Sequim man sentenced to more than 6 years in prison on drug charges

TACOMA — A Sequim man who admitted to trafficking large amounts of heroin and methamphetamine into Clallam County was sentenced Thursday in U.S. District Court to 80 months in federal prison and four years of supervised release, according to the U.S. Department of Justice.

Daniel Allen Percival, 35, pleaded guilty to single counts of distribution of methamphetamine and being a felon in possession of a firearm in August.

“There is no doubt that Percival has been a significant part of the drug culture on the Olympic Peninsula for years,” federal prosecutors wrote in a sentencing memorandum. “His actions have directly affected the safety and well-being of a community beset by drug addiction and economic imbalances.”

Percival was arrested in March after federal Drug Enforcement Administration agents and OPNET members raided two homes, one in Sequim and one in Gales Addition, east of Port Angeles.

It was the culmination of an investigation that began in August 2016 after multiple inmates at the Clallam County jail told investigators Percival was a major drug distributor in Clallam County.

Detective Sgt. John Keegan of OPNET said the case involved managing numerous informants and long hours doing surveillance.

“There was always an element of danger because we knew he was armed and using drugs at the time,” Keegan said Thursday, adding that no one was hurt when confronting Percival.

He applauded the work of OPNET, saying the team built such a strong case against Percival that he had “no way out of it,” other than to plead guilty.

Percival’s case led OPNET investigators to other drug dealers in the area who were distributing drugs from Percival, Keegan said.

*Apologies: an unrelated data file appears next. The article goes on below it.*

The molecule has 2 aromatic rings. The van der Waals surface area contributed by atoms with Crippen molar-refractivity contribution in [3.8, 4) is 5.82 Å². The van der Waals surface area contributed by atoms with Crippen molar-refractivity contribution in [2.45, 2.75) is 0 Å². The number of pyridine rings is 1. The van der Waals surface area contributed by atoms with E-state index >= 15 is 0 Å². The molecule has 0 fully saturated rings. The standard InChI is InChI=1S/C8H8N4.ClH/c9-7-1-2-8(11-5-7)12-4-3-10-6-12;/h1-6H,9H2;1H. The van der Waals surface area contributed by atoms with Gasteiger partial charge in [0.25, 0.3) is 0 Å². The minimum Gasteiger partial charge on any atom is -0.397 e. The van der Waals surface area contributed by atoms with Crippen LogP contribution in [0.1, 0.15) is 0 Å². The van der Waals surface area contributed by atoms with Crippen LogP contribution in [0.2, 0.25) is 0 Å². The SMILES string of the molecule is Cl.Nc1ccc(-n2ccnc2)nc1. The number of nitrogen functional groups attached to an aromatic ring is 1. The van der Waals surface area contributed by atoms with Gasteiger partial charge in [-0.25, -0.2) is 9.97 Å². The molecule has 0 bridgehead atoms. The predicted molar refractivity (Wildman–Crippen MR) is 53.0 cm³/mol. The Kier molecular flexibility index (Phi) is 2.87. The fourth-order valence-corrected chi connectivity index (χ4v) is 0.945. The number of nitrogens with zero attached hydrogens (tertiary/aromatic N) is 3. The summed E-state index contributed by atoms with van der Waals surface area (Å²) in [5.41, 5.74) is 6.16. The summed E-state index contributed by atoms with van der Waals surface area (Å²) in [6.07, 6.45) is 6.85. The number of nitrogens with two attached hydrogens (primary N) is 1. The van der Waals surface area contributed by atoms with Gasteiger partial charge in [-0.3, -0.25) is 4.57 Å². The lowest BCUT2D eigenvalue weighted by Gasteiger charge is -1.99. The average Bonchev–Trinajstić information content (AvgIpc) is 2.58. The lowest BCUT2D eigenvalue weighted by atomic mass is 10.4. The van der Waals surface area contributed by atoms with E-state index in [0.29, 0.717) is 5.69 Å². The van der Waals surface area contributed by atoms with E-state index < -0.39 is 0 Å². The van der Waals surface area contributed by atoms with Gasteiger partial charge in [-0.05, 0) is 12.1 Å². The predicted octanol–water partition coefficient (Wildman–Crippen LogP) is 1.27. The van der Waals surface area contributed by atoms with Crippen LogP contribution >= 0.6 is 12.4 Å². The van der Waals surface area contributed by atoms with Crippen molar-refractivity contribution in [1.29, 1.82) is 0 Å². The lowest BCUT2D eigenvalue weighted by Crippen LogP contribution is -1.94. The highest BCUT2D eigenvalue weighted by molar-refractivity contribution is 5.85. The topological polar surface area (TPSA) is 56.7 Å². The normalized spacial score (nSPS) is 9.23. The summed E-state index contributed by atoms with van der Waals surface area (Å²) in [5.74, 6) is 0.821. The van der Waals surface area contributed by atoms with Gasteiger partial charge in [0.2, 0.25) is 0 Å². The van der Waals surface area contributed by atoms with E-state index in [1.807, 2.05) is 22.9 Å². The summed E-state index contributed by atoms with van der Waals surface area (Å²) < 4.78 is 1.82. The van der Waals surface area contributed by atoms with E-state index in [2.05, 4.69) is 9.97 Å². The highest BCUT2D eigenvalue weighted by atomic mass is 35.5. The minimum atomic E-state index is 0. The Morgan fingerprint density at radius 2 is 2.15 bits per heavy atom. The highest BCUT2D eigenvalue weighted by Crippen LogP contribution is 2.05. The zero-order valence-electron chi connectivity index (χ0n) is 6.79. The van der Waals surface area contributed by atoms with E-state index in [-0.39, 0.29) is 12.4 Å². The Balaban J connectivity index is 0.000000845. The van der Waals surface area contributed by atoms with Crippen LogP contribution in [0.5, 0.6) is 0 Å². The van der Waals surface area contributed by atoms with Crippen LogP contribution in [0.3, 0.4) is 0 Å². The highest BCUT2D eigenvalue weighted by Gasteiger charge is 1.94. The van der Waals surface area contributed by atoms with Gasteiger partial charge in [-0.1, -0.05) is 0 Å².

“Some cases have been closed and some are ongoing,” he said.

By late January of this year, OPNET and DEA officials learned Percival was a local source for heroin and methamphetamine and that he would frequently travel to — or send others on his behalf to — California to receive the drugs, court records say.

When he was arrested March 27, investigators found him hiding under insulation in the attic of his Sequim home, court records say.

When agents found him, he had a zippered case with heroin and cocaine and a knife. The also found 10 firearms, at least one of which was loaded, and more than $14,000 in cash.

In a locked hall downstairs, investigators found a bag with five pounds of marijuana and three more firearms. Percival told investigators her would “coach” others on how to be drug dealers and that he accepted guns as a form of payment for drugs.

Percival previously pleaded guilty in 2009 to a federal charge of conspiracy to distribute controlled substances.

Percival, among others, distributed about 100 pounds of marijuana every month to a customer and re-distributor in Portland, Ore., from 2004 through about May 2007, court records say.

He was sentenced to three years in prison and five years of supervision.

“It is difficult to imagine that anything will deter Percival from further criminality, or that he will suddenly develop a heretofore-missing respect for the law,” prosecutors wrote in their sentencing memorandum. “It is abundantly clear that protection of the public is a paramount consideration for the court in imposing sentence.”

According to the plea agreement, OPNET and the DEA used a confidential source to purchase from Percival 12 grams of heroin Feb. 7, 12 grams of heroin Feb. 8, 28 grams of meth Feb. 28 and 223 grams of meth March 22.

DEA agents said they seized 159.1 grams of suspected heroin, 37.3 grams of suspected cocaine, 46 pills of ecstasy, 1,875 grams of suspected marijuana, 12 firearms and more than 100 rounds of ammunition from Percival’s residence, the plea agreement said.

In a letter to U.S. District Court Judge Ronald Leighton, Percival wrote that he was selling drugs in order to repay a debt of $150,000 that he owed someone for marijuana.

“I felt like a hypocrite for supplying dealers while trying to get family and friends off drugs and into treatment,” Percival wrote. “Since those were the drugs available on credit, I agreed to sell them in large quantities to work off the debt.”

He wrote that he was telling himself it was only a temporary situation and that the people he owed money to were dangerous. Percival wrote that he intended to “quit all criminal activity” once the debt was paid.

“Despite my personal feelings of shame and disgust for the drugs and damages they cause, I did it anyways,” Percival wrote.


Reporter Jesse Major can be reached at 360-452-2345, ext. 56250, or at jmajor@peninsula